Preparation for the warehouse optimisation


Each organisation with its own warehouse understands its importance from the operational and financial points of view. On the one hand, a full warehouse constitutes a protection against all unplanned events such as a rapid increase in demand or an interruption in the supply chain. On the other hand, high stock levels mean large costs and ‘frozen’ capital. However, the appropriate management allows the enterprise to find a happy medium securing the organisation’s strategic needs, while also maintaining restraint in the financial area.

The warehouse optimisation project is a set of actions and tools whose development in a broader time perspective is aimed at the generation of such specific benefits as:

  • Reduction in storage costs
  • Reduction in value of stock sitting idle in the warehouse
  • Maintenance or improvement of availability of warehouse stock
  • Better management of the warehouse

Below, we will discuss in more detail the activities from ‘Step 1’ , whose implementation is the condition necessary to carry out further independent works of the organisation.

Opsenio:  Dedicated Software

Step 1 – Warehouse optimisation – Data preparation

The process concerning the warehouse optimisation should be started with thorough data preparation. This is a best practice frequently performed by enterprises. However, due to lack of clear purpose and / or lack of time, it is often carried out without due diligence. Regardless of the actual status, before the commencement of works aimed at the optimisation of warehouses, they should be reviewed. What to start with? We explain!

A – Nomenclature unification – starting point for the warehouse optimisation

This activity means the verification of nomenclature used to describe material indices in warehouses. Non-uniform or non-ordered names, use of synonym concepts, and incorrect naming of elements are situations which very often lead to unnecessary duplication of material indices. They also significantly impede the use of data gathered. A classic example is the interchangeable use of terms ‘pivot’ and ‘pin’ and sometimes even ‘mandrel’. A lack of control over the correct nomenclature in this scope may result in duplication of items in the register which physically correspond to the same thing.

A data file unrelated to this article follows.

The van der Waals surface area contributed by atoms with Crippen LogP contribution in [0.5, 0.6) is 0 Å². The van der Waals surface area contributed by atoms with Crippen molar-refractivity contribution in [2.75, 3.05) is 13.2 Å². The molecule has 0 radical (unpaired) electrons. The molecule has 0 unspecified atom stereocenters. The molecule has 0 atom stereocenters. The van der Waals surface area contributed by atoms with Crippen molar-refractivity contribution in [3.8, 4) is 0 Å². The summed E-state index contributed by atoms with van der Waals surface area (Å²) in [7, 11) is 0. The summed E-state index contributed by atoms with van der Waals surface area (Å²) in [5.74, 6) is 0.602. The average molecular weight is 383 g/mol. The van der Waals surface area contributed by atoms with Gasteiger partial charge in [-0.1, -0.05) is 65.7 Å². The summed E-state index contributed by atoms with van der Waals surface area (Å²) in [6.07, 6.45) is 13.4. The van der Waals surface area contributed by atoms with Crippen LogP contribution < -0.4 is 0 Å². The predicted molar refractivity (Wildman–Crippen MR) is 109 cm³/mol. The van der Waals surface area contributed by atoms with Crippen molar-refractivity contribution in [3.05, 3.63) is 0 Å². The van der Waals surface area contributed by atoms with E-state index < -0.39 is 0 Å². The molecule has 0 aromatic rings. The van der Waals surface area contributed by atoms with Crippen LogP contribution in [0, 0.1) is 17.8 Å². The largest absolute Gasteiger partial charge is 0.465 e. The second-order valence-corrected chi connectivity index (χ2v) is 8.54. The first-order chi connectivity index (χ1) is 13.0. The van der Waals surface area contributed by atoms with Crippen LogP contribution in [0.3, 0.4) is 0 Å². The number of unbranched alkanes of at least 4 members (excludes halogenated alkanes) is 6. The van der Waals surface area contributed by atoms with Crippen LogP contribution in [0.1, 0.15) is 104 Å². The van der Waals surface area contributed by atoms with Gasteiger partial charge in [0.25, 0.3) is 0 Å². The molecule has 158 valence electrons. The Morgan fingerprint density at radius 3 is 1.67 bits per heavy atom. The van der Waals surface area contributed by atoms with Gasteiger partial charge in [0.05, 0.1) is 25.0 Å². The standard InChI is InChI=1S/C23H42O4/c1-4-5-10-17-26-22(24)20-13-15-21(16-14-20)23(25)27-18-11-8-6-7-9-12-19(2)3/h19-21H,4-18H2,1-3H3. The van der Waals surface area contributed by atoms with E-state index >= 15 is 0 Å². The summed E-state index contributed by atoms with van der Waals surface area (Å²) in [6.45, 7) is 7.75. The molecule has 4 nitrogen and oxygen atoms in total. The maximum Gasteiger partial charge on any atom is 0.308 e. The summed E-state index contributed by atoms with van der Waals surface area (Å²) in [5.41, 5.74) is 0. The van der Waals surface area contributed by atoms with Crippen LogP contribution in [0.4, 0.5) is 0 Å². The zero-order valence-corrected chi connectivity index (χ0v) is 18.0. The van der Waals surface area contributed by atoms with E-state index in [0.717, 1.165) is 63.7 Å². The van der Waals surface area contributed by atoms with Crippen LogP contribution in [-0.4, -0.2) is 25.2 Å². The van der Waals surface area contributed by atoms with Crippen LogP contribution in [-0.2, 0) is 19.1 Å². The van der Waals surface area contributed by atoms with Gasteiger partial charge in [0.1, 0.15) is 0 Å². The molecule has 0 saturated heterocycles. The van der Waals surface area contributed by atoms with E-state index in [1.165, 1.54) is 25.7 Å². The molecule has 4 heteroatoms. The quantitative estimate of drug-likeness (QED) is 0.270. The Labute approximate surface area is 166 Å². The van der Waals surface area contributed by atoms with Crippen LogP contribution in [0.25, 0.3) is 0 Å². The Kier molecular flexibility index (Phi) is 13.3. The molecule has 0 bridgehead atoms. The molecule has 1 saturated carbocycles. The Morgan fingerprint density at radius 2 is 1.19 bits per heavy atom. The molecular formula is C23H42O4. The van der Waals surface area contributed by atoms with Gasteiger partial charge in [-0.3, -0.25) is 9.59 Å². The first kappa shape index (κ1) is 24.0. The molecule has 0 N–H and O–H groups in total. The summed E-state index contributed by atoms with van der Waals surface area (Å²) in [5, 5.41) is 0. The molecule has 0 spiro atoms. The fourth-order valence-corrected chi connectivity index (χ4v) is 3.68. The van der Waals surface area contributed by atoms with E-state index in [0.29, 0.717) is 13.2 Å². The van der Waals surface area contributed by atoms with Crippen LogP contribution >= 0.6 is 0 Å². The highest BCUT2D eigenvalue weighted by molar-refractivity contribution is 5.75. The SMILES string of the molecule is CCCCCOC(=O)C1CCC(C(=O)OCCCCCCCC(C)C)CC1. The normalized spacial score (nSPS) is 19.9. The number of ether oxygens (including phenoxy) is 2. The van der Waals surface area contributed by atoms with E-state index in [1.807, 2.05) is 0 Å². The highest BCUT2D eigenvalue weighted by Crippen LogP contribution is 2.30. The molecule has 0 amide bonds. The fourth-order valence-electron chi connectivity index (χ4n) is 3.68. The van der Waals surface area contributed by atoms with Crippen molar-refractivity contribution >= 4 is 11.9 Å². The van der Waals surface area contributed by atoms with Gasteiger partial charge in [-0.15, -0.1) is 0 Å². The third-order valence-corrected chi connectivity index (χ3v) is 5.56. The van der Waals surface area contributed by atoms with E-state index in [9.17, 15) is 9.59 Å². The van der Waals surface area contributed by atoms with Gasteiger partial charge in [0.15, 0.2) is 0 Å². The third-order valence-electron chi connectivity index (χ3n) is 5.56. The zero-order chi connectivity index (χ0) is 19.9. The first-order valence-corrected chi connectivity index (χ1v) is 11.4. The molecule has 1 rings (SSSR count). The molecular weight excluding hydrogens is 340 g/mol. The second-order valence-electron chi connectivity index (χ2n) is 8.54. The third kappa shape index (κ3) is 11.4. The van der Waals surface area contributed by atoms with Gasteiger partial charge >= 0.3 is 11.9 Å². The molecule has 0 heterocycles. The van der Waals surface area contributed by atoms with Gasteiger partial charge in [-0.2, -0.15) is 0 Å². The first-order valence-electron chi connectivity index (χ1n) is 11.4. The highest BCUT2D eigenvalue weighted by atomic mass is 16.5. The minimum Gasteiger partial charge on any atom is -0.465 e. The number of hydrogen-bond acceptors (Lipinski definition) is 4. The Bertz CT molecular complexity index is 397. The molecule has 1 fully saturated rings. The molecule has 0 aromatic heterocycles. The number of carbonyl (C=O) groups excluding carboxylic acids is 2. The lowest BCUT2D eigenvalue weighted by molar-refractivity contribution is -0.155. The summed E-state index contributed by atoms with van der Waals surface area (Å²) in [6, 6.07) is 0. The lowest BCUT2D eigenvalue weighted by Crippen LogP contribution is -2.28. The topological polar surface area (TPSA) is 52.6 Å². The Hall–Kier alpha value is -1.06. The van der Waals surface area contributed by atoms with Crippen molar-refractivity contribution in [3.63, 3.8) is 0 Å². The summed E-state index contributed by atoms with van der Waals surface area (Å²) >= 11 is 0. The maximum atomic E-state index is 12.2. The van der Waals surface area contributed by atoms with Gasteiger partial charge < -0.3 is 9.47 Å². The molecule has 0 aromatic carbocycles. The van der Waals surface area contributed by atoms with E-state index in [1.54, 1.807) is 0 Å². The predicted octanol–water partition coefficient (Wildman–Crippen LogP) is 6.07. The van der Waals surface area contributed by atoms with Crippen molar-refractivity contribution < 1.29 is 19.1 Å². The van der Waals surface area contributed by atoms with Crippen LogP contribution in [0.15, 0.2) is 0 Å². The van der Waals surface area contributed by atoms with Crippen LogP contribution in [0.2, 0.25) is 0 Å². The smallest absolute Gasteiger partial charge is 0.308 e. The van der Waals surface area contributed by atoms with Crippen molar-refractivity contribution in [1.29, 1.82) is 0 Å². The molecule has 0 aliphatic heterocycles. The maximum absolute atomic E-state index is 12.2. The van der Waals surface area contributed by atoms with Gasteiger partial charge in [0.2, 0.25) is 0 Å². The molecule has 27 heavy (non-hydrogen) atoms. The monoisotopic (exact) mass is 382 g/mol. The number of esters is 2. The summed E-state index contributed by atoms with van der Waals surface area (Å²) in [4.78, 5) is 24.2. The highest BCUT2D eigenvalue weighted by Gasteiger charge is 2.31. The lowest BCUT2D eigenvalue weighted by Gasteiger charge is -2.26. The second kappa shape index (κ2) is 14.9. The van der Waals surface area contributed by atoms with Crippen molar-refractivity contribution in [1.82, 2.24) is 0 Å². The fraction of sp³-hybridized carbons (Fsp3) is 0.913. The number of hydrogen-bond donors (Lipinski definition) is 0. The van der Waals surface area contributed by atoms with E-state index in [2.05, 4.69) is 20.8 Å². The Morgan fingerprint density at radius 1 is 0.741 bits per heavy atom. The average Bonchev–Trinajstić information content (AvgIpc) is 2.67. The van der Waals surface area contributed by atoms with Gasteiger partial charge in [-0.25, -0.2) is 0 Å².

Ordering the nomenclature during the performance of the warehouse optimisation process is not an end in itself. It constitutes a perfect starting point for activities aimed at the elimination of duplicates. It is important not only in the warehouse areas, but also has a positive impact in other areas of the organisation. Warehouse employees are not the only users of indices. The same ‘glossary’ is also used by the people responsible for purchasing processes, operations maintenance employees and sometimes production staff. All of these groups work in different business environments and have different levels of technical / sector knowledge. Searching for an appropriate item, they intuitively act according to repetitive patterns and habits, counting on a logical analogy. A lack of coherence significantly limits the chance for solving current tasks in an effective manner. This is why unification of the nomenclature is so important in the warehouse optimisation process.

B – Removal of duplicates as the second step in the warehouse optimisation process

The basic purpose of the existence of the material index is to describe precisely and unambiguously for business reasons a real element being an object of turnover within the warehouse management. They allow the aggregation, i.e. grouping physical elements (parts, components) under one common label. The coherence of names used in indices and the presence of duplicates depend on the adopted grouping criteria.

If the aggregation is too excessive, it protects from duplicates, but results in a loss of information. On the other hand, if the aggregation is too poor, it causes a significant increase in the quantity of data. On the other hand, if the aggregation is too poor, it causes a significant increase in the quantity of data. For example, when a manufacturer of a part known in the registers as X changes its packaging while maintaining all of the other parameters of the content, it should still be treated as X. If a person entering part X to the register decides to create a new X index, a duplicate will occur, and thus knowledge of item X will be distorted.